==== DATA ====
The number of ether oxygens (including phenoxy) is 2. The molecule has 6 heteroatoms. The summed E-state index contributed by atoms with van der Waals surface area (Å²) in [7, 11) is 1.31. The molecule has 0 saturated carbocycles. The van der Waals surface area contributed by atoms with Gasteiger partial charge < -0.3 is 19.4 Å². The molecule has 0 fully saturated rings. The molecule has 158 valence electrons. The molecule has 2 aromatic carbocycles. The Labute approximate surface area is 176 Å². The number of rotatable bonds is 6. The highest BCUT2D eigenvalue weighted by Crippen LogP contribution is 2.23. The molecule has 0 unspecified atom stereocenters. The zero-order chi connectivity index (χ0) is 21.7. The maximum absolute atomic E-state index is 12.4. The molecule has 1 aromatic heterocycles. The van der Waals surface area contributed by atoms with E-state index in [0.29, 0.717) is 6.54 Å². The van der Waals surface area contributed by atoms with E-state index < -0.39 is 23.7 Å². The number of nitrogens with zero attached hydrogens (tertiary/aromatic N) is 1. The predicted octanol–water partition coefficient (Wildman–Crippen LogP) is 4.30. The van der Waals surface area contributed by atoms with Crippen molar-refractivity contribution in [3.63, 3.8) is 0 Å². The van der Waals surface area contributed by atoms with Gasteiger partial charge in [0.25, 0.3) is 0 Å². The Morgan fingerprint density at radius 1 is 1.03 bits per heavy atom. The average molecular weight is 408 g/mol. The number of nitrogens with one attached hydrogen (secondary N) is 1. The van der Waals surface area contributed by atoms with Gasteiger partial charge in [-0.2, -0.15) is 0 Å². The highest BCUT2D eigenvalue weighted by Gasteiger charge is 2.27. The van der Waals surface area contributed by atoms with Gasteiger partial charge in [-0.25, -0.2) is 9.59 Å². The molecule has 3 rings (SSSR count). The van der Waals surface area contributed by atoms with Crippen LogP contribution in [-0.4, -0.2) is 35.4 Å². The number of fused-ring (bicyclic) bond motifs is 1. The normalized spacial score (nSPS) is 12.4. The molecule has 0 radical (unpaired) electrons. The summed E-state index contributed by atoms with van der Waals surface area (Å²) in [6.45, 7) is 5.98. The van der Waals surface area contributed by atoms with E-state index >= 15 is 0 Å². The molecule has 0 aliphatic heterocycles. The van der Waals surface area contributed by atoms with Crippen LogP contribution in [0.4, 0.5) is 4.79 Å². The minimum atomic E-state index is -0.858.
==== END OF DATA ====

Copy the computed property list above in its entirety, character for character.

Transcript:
The number of ether oxygens (including phenoxy) is 2. The molecule has 6 heteroatoms. The summed E-state index contributed by atoms with van der Waals surface area (Å²) in [7, 11) is 1.31. The molecule has 0 saturated carbocycles. The van der Waals surface area contributed by atoms with Gasteiger partial charge < -0.3 is 19.4 Å². The molecule has 0 fully saturated rings. The molecule has 158 valence electrons. The molecule has 2 aromatic carbocycles. The Labute approximate surface area is 176 Å². The number of rotatable bonds is 6. The highest BCUT2D eigenvalue weighted by Crippen LogP contribution is 2.23. The molecule has 0 unspecified atom stereocenters. The zero-order chi connectivity index (χ0) is 21.7. The maximum absolute atomic E-state index is 12.4. The molecule has 1 aromatic heterocycles. The van der Waals surface area contributed by atoms with E-state index in [0.29, 0.717) is 6.54 Å². The van der Waals surface area contributed by atoms with E-state index < -0.39 is 23.7 Å². The number of nitrogens with zero attached hydrogens (tertiary/aromatic N) is 1. The predicted octanol–water partition coefficient (Wildman–Crippen LogP) is 4.30. The van der Waals surface area contributed by atoms with Crippen molar-refractivity contribution in [3.63, 3.8) is 0 Å². The van der Waals surface area contributed by atoms with Gasteiger partial charge in [0.25, 0.3) is 0 Å². The Morgan fingerprint density at radius 1 is 1.03 bits per heavy atom. The average molecular weight is 408 g/mol. The number of nitrogens with one attached hydrogen (secondary N) is 1. The van der Waals surface area contributed by atoms with Gasteiger partial charge in [-0.2, -0.15) is 0 Å². The highest BCUT2D eigenvalue weighted by Gasteiger charge is 2.27. The van der Waals surface area contributed by atoms with Gasteiger partial charge in [-0.25, -0.2) is 9.59 Å². The molecule has 3 rings (SSSR count). The van der Waals surface area contributed by atoms with Crippen LogP contribution in [-0.4, -0.2) is 35.4 Å². The number of fused-ring (bicyclic) bond motifs is 1. The normalized spacial score (nSPS) is 12.4. The molecule has 0 radical (unpaired) electrons. The summed E-state index contributed by atoms with van der Waals surface area (Å²) in [6.45, 7) is 5.98. The van der Waals surface area contributed by atoms with E-state index >= 15 is 0 Å². The molecule has 0 aliphatic heterocycles. The van der Waals surface area contributed by atoms with Crippen LogP contribution in [0.4, 0.5) is 4.79 Å². The minimum atomic E-state index is -0.858.